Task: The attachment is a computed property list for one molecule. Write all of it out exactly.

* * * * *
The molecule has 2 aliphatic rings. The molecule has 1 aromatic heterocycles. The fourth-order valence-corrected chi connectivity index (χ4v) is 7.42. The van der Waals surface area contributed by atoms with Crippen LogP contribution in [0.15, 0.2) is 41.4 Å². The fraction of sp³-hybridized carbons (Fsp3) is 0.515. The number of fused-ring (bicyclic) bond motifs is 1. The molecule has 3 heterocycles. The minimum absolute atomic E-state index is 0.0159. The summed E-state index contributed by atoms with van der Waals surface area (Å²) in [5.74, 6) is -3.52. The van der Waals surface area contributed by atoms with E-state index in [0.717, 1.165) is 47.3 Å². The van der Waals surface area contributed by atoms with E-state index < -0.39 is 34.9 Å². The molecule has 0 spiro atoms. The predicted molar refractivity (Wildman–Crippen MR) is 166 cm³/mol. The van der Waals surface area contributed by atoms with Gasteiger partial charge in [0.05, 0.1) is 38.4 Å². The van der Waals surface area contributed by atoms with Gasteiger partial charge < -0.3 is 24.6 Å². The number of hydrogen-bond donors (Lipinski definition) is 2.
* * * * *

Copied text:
The molecule has 2 aliphatic rings. The molecule has 1 aromatic heterocycles. The fourth-order valence-corrected chi connectivity index (χ4v) is 7.42. The van der Waals surface area contributed by atoms with Crippen LogP contribution in [0.15, 0.2) is 41.4 Å². The fraction of sp³-hybridized carbons (Fsp3) is 0.515. The number of fused-ring (bicyclic) bond motifs is 1. The molecule has 3 heterocycles. The minimum absolute atomic E-state index is 0.0159. The summed E-state index contributed by atoms with van der Waals surface area (Å²) in [5.74, 6) is -3.52. The van der Waals surface area contributed by atoms with E-state index in [0.717, 1.165) is 47.3 Å². The van der Waals surface area contributed by atoms with E-state index < -0.39 is 34.9 Å². The molecule has 0 spiro atoms. The predicted molar refractivity (Wildman–Crippen MR) is 166 cm³/mol. The van der Waals surface area contributed by atoms with Gasteiger partial charge in [0.05, 0.1) is 38.4 Å². The van der Waals surface area contributed by atoms with Gasteiger partial charge < -0.3 is 24.6 Å². The number of hydrogen-bond donors (Lipinski definition) is 2.